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Roused by the impending darkness, the bats swooped and circled over the grounds of Highmarsh Psychiatric Hospital. They did not falter in their graceful arcs and twists as Michael Henley, raper and murderer of young girls, leapt up from the bed next to mine and thrust his pale arm through the bars of the window and screamed.

Malformed trees scratched at the red brick of the hospital walls, their bark darkening with the sinking sun until they became blacker than the night. I closed my eyes and tried to recall the feel of her lips but could not; it was lost, buried under too many things that I dared not disturb. Terrible sounds filled the night: crying, screaming, flesh being pounded against stone, masturbation, yelling. But these outpourings of emotion served as a distraction, as something to cling to as the nightmares gnawed at the corners of my mind. It was the darkness that we all feared, us patients, us lunatics.

Earl was waiting for me at the table he liked, in the corner of the canteen, away from the others. He jumped up excitedly when he saw me, waving his hand and bouncing from one foot to the other, ominously.
“Go to the toilet,” I said, placing my breakfast tray across from his.
“I don’t need to go.”
I placed my hand on him, and he flinched but did not remove his arm. His eyes were watery as always. He glanced at me for a moment and then looked away, dabbing at his tears with his shirt sleeve, sullied from sustained mopping.
“You won’t go anywhere?”
“I’ll be here.”
“Promise Rhys?”
“I promise.”

With both hands clasped to his crutch, he darted between the tables, spinning to avoid a collision with an orderly, and crashed through the toilet door.
I ate my stew and remembered the summer my sister and I had stayed with Aunt Gwen in Rhossili: the hot sand that had burned our feet, the tepid water of the rock pools, Cerys’s giggles as she fled the crashing waves. For three whole weeks, I had existed without my nightmares; I had been normal.

It was Monday, and as the clock struck 10:00, the hospital staff tested the alarms. The two tone din of the World War II siren wailed around the grounds. Some of the patients began to scream and were comforted by the staff. Others did what they could to block out the sound: covering their ears, pulling shirts over their heads, plunging their faces into pillows, repeating some fragment of a song over and over and over again.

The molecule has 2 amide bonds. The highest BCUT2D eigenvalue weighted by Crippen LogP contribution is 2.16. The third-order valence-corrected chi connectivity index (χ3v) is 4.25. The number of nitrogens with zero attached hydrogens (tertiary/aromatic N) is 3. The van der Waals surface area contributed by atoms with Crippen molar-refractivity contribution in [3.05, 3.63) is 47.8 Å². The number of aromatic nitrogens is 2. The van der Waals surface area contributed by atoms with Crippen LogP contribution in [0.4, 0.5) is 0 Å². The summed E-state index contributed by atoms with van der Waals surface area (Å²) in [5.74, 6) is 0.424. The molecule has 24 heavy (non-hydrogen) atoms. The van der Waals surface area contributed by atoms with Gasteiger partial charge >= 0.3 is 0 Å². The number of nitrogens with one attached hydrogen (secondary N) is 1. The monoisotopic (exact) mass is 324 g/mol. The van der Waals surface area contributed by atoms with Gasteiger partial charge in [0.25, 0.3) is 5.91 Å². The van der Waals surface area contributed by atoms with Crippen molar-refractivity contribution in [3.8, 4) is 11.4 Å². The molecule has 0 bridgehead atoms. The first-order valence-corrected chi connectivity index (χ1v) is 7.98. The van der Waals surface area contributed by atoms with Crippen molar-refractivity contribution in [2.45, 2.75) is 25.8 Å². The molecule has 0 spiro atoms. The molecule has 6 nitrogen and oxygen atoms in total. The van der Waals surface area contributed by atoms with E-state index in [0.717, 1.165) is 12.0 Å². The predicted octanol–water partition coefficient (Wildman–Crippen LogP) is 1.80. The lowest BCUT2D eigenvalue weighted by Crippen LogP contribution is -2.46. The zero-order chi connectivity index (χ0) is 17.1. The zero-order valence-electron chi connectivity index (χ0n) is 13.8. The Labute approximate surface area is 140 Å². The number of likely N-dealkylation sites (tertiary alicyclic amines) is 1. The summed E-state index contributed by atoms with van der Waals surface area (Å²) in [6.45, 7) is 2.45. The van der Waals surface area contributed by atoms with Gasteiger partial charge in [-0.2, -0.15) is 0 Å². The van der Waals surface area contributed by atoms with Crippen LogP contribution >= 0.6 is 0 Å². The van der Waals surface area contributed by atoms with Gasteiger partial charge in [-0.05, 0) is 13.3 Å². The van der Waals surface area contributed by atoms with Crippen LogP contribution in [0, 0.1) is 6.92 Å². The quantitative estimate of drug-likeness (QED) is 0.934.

As the sirens changed to a single tone for a further two minutes, signalling the all-clear, I watched Old Walter dancing, holding some old memory of a woman in his arms. He smiled as he traversed the stained floor in his slippers, twirling his imaginary partner around. They would bury him in the north-west corner with the rest. There was something of those that perished in the hospital that remained, some vestige of them that walked among us still, shuffling along the corridors.

I left the valley shortly after my eighteenth birthday, leaving behind the river, the woods where I smoked my first cigarette, and the place where I rested my head on Bronwyn’s lap under the gnarled trunks of the old oaks and learned how to laugh.

My father was an English literature teacher, respected by the community. As the youngest son of an itinerant farmer, he was proud of the status he had attained, and we were never to do or say anything that might undermine his position. He buried the truth beneath the mundaneness of everyday life; his sins lay unspoken between my mother and me.